Western Living Magazine
East Van Escape
Kitchen Infinity Atelier
Design Crush: A Sustainable, Stylish New HQ for Pyrrha in Vancouver
Recipe: The Perfect Blueberry Scones for Springtime
The Only Irish Coffee Recipe You’ll Ever Need
Protected: Recipe: The Ultimate Salted Chocolate Chip Cookies
I Had the Best Nap of My Life in an Anti-Gravity Pod
Editors’ Picks: The Best Trips We Took in 2022
Victoria Might Just Be the Perfect Pre-New Year’s Getaway
Trending Now: The Best New Furniture and Homewares for Spring
Sleep Tight, Whatever Your Size: This Mattress Company Embraces All Body Types
The Future of Beauty: How One Medical Aesthetics Clinic is Changing the Game
Designers of the Year 2023: Meet the Architecture Judges
What It’s Like to Win a Designers of the Year Award
Submissions Now Open! Enter Western Living’s 2023 Designers of the Year Awards
We spend a lot of time marvelling at beautiful interiors, but sometimes its what's on the outside that counts.
The materials used to build this Vernon, B.C. home make it appear as if the house has been here for centuries; the Japanese-style charred wood exterior adds to the illusion. See more of this stunning Okanagan home.
The black cedar siding on this Cedric Burgers-designed home emphasizes the geometry of the frameless, angled, triple-paned crystalline glass windows. See more of this vintage modernist home.
This West Vancouver home, with its irregular shape and atypical residential building materials, is more akin to a modern-day South American project. Think minimalist character, structural order and harmonious coexistence with the natural environment. See more of this gorgeous split-level home.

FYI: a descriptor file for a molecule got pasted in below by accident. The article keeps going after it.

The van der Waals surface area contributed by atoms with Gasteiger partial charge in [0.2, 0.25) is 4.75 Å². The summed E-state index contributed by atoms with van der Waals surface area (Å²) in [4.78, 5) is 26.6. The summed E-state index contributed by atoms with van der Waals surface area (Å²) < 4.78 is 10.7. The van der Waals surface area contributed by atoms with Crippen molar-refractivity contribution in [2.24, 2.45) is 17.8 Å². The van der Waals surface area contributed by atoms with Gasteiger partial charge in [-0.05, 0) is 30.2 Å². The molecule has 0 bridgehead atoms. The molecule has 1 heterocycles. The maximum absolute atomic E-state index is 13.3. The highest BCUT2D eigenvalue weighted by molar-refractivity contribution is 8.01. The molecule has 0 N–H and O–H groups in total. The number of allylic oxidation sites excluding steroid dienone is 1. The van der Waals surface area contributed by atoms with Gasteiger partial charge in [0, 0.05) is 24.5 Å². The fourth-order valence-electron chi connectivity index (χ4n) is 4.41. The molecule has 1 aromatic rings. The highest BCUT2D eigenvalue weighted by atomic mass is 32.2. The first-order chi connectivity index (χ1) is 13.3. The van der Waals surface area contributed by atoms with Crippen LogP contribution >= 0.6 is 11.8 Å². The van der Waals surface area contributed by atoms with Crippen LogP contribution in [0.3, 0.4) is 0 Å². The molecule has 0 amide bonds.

Denise Ashmore’s home in Vancouver’s Douglas Park neighbourhood offers a new take on the classic front porch design. See more of this innovative design.
Instead of following the usual template (building a laneway house that looks like a mini version of a full-sized home), Javier Campos looked to houseboats for inspiration. See more of this quirky, asymmetrical home.
This Bowen Island home is part cabin, part art gallery and part viewpoint—architect Cedric Burgers pushed the house as close to the cliff’s edge as he could. See more of this seaside retreat.
This modern, 2,617-square-foot box is not your typical summer cabin: on the building’s exterior (comprised of whitewashed cedar and grey cement-board lab siding), a hood extends from the roof and side of the house to provide protection from the wind and rain. See more of this BattersbyHowat-designed home.
This Gulf Island residence was actually built in a prefab factory, then trucked and barged over to the island where the origami-like building now stretches more than 180 feet along a sheltered waterfront. See more of this Tony Robins-designed home.
To take advantage of this beautiful, sloping mountain site, architects David Battersby and Heather Howat developed a Y-shaped plan that provides privacy and captures the view. See more of this modern Whistler cabin.
Are you over 18 years of age?